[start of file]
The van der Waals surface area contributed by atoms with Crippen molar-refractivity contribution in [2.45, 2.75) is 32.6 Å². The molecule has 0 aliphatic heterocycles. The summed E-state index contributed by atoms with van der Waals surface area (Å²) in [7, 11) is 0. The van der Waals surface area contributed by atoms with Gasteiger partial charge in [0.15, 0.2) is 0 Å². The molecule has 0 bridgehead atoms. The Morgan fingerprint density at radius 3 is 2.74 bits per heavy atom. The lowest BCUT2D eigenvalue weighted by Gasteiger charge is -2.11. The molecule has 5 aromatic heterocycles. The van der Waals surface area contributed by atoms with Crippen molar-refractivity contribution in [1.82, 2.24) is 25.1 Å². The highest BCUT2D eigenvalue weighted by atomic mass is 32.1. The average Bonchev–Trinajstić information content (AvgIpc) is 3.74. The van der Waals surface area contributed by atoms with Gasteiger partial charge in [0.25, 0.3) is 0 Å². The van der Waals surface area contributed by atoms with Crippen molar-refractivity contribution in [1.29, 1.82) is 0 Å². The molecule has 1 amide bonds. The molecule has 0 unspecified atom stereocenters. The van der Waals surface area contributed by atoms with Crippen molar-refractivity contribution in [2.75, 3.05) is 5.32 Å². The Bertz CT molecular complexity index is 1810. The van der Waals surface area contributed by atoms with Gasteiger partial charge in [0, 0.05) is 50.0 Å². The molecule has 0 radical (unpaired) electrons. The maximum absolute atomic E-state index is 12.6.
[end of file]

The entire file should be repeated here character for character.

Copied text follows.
The van der Waals surface area contributed by atoms with Crippen molar-refractivity contribution in [2.45, 2.75) is 32.6 Å². The molecule has 0 aliphatic heterocycles. The summed E-state index contributed by atoms with van der Waals surface area (Å²) in [7, 11) is 0. The van der Waals surface area contributed by atoms with Gasteiger partial charge in [0.15, 0.2) is 0 Å². The molecule has 0 bridgehead atoms. The Morgan fingerprint density at radius 3 is 2.74 bits per heavy atom. The lowest BCUT2D eigenvalue weighted by Gasteiger charge is -2.11. The molecule has 5 aromatic heterocycles. The van der Waals surface area contributed by atoms with Crippen molar-refractivity contribution in [1.82, 2.24) is 25.1 Å². The highest BCUT2D eigenvalue weighted by atomic mass is 32.1. The average Bonchev–Trinajstić information content (AvgIpc) is 3.74. The van der Waals surface area contributed by atoms with Gasteiger partial charge in [0.25, 0.3) is 0 Å². The van der Waals surface area contributed by atoms with Crippen molar-refractivity contribution in [1.29, 1.82) is 0 Å². The molecule has 1 amide bonds. The molecule has 0 unspecified atom stereocenters. The van der Waals surface area contributed by atoms with Crippen molar-refractivity contribution in [2.75, 3.05) is 5.32 Å². The Bertz CT molecular complexity index is 1810. The van der Waals surface area contributed by atoms with Gasteiger partial charge in [0, 0.05) is 50.0 Å². The molecule has 0 radical (unpaired) electrons. The maximum absolute atomic E-state index is 12.6.